What financial markets should expect from a Biden presidency

Former Vice President Joe Biden, 2020 Democratic presidential candidate, speaks during a news conference in Wilmington, Delaware, U.S., on Thursday, March 12, 2020. Biden sought to deliver an antidote to President Donald Trump's response to the coronavirus outbreak on Thursday, unveiling a new plan that shows how he would fight the spread of the virus and urging the administration to use it. Photographer: Ryan Collerd/Bloomberg
Register now

With the 2020 presidential election about four months away, the market expects "more of the same" if President Trump wins re-election, but depending on the outcome of Congressional races, a Biden presidency could go many ways.

If Joe Biden is elected and Democrats take the Senate and remain in power in the House of Representatives, Vincent Deluard, global macro strategist at StoneX, says, “brace for a weaker U.S. dollar, higher global growth, reflation, and the outperformance of emerging markets, like in 2009-2010,” he said. If the Democrats take Congress and Republican Trump is re-elected, that scenario “has historically been associated with mediocre market returns.”

Don McArthur, senior investment strategist and director of equity research at Commerce Trust Company, noted, “If Biden wins but Congress remains divided, from a high level, it would be difficult to get major legislation passed."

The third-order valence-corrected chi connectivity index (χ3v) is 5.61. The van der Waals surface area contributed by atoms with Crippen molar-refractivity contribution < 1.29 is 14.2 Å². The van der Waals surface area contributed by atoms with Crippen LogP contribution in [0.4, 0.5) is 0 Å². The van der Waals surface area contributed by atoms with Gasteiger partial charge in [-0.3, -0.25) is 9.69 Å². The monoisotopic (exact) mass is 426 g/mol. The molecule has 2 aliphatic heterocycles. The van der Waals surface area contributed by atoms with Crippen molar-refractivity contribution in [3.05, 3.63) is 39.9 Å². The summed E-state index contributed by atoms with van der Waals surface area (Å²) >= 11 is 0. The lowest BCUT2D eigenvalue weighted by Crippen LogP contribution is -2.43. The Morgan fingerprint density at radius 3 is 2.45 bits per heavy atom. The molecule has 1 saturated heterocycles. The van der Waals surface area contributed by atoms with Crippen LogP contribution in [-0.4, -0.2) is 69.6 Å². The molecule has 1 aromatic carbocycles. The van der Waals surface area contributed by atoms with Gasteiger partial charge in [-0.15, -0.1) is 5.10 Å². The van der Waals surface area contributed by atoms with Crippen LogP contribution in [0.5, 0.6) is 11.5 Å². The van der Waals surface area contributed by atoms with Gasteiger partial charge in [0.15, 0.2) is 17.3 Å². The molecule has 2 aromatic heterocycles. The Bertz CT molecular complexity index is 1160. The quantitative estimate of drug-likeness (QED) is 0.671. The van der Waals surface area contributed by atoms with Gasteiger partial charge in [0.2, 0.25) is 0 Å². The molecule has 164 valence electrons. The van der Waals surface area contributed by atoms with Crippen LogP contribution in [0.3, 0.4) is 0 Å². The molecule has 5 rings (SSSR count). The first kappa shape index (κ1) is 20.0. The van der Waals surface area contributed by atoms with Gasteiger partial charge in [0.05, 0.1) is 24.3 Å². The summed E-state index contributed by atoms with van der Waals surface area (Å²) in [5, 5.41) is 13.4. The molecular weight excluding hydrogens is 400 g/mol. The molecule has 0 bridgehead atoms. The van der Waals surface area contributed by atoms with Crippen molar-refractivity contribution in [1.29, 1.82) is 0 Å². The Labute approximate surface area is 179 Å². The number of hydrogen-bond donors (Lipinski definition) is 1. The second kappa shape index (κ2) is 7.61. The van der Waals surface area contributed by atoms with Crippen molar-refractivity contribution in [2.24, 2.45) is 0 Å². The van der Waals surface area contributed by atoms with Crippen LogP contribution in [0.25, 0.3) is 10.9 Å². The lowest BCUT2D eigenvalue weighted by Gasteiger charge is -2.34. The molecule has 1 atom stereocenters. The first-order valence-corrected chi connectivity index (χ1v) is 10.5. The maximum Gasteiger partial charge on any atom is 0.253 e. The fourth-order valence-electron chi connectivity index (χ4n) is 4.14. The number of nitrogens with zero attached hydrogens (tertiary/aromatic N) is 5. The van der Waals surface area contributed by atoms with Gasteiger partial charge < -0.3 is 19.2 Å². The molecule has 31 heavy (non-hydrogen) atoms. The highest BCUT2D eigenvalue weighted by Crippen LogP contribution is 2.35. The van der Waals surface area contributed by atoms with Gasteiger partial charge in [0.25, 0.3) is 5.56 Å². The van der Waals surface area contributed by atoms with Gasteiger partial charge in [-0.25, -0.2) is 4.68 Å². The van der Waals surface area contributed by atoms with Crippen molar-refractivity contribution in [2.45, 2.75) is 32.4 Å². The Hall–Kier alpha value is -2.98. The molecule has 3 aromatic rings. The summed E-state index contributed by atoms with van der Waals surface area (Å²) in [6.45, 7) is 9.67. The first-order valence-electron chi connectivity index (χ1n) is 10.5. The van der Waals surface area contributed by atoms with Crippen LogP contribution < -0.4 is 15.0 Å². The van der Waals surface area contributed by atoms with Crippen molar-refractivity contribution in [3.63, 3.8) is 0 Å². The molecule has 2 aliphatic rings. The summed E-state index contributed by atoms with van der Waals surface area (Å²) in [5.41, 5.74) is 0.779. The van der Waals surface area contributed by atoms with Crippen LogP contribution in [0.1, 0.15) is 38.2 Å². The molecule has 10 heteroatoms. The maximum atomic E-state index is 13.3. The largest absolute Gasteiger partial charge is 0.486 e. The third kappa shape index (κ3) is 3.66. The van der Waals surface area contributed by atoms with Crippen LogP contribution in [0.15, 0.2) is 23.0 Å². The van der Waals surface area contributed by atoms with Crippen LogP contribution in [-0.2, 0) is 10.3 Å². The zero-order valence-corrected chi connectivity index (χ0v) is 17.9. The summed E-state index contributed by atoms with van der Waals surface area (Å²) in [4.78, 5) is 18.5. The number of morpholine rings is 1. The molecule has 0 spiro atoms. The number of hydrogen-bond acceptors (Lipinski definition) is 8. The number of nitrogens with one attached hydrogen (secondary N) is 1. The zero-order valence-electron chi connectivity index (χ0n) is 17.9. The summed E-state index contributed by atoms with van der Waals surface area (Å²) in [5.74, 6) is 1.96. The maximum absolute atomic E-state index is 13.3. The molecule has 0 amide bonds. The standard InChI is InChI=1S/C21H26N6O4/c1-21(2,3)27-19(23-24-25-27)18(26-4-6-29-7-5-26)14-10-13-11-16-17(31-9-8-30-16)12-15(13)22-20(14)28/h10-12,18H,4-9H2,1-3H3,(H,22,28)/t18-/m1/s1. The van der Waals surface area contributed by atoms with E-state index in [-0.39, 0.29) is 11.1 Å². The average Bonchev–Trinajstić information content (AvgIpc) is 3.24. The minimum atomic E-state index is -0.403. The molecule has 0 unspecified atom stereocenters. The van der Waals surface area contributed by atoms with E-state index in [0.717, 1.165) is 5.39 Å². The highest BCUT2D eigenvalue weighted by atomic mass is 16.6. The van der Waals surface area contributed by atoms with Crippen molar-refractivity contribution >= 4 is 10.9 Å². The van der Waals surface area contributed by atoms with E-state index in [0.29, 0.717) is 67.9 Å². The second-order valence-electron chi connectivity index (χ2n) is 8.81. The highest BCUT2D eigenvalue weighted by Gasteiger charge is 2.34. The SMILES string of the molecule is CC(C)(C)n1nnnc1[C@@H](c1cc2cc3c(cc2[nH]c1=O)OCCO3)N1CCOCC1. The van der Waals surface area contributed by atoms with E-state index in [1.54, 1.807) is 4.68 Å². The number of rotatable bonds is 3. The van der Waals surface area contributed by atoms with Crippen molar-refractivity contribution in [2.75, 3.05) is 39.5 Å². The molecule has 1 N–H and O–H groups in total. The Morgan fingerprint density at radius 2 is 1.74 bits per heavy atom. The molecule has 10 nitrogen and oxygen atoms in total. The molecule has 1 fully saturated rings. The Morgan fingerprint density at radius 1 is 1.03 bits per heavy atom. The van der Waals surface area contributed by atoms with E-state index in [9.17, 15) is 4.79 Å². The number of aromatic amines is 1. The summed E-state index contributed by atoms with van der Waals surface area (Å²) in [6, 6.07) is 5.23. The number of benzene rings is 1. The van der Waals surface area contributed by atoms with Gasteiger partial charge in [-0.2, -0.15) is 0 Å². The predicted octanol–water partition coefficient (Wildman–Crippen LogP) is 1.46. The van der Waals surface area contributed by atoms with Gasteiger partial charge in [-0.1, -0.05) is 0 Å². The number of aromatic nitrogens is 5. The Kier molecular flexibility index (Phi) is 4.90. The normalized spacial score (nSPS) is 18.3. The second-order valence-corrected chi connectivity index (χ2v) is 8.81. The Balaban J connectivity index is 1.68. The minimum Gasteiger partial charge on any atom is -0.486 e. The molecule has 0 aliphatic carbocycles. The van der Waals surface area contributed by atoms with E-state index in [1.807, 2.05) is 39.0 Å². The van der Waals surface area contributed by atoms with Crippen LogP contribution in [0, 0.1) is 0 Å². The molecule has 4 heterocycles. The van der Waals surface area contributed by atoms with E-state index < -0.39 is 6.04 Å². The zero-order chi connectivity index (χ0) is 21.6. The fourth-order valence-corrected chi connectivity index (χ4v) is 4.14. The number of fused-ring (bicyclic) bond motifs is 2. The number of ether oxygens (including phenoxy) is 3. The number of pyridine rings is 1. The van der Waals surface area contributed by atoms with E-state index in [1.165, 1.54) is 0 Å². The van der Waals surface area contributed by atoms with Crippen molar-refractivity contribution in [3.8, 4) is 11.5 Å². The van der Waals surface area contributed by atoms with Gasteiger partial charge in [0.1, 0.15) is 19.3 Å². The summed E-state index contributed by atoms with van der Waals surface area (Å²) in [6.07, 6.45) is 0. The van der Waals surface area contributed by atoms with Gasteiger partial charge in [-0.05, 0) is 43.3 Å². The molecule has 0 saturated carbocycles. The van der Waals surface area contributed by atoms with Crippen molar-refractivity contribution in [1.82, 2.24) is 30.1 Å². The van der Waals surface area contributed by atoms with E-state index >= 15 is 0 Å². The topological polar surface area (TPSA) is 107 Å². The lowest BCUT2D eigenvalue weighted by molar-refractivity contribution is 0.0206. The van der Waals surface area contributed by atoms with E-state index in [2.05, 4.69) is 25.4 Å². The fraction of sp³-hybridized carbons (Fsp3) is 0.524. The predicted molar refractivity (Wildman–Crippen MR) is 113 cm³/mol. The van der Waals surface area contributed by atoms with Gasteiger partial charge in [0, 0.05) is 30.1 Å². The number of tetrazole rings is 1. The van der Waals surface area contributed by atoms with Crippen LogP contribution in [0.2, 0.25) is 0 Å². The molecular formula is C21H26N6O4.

Major tax increases that Biden has proposed probably fail, but, he expects "more regulation through appointments to agencies and executive orders. We may see increases in regulation for the financial markets, as well as the environment. It is also likely that an infrastructure spending bill gets passed.”

If the Democrats sweep, "we could see an infrastructure spending bill pass. Foreign policy would likely remain tough on China but perhaps be more predictable,” he said. “Finally, we may see more regulation on financial markets and environmental concerns.”

The program faces big challenges, including the coronavirus pandemic which could deplete the program’s $3-trillion trust fund as early as 2028.
June 19

Also possible are a rollback of some of the 2017 tax cuts, especially the corporate tax rate, which he sees rising to 28% from 21%, and a tax hike for those earning more than $400,000 a year, McArthur said.

"Additionally, [Biden] has proposed raising long-term capital gains and the dividend tax rates to the ordinary income rate for higher wage earners,” he said. “Biden also supports repeal of existing gift/estate tax guidelines that would eliminate a step-up in income tax basis at death, which could change the way investors plan to transfer wealth to the next generation. However, many experts note that negotiation on aspects of his proposals will be necessary to get a bill passed in Congress.”

McArthur noted that Biden would like to spend more on healthcare, expand the Affordable Care Act and offer a public health insurance option.

If Trump wins re-election, McArthur said, expect “more of the same.”

“We would expect continued strains on our relationship with China with more geopolitical tension. De-regulation likely continues broadly,” McArthur said. “It does appear an infrastructure spending bill could get passed with bi-partisan support.”

This article originally appeared in The Bond Buyer.
For reprint and licensing requests for this article, click here.
Economic indicators Election 2020 Joe Biden Donald Trump Tax cuts Regulatory reform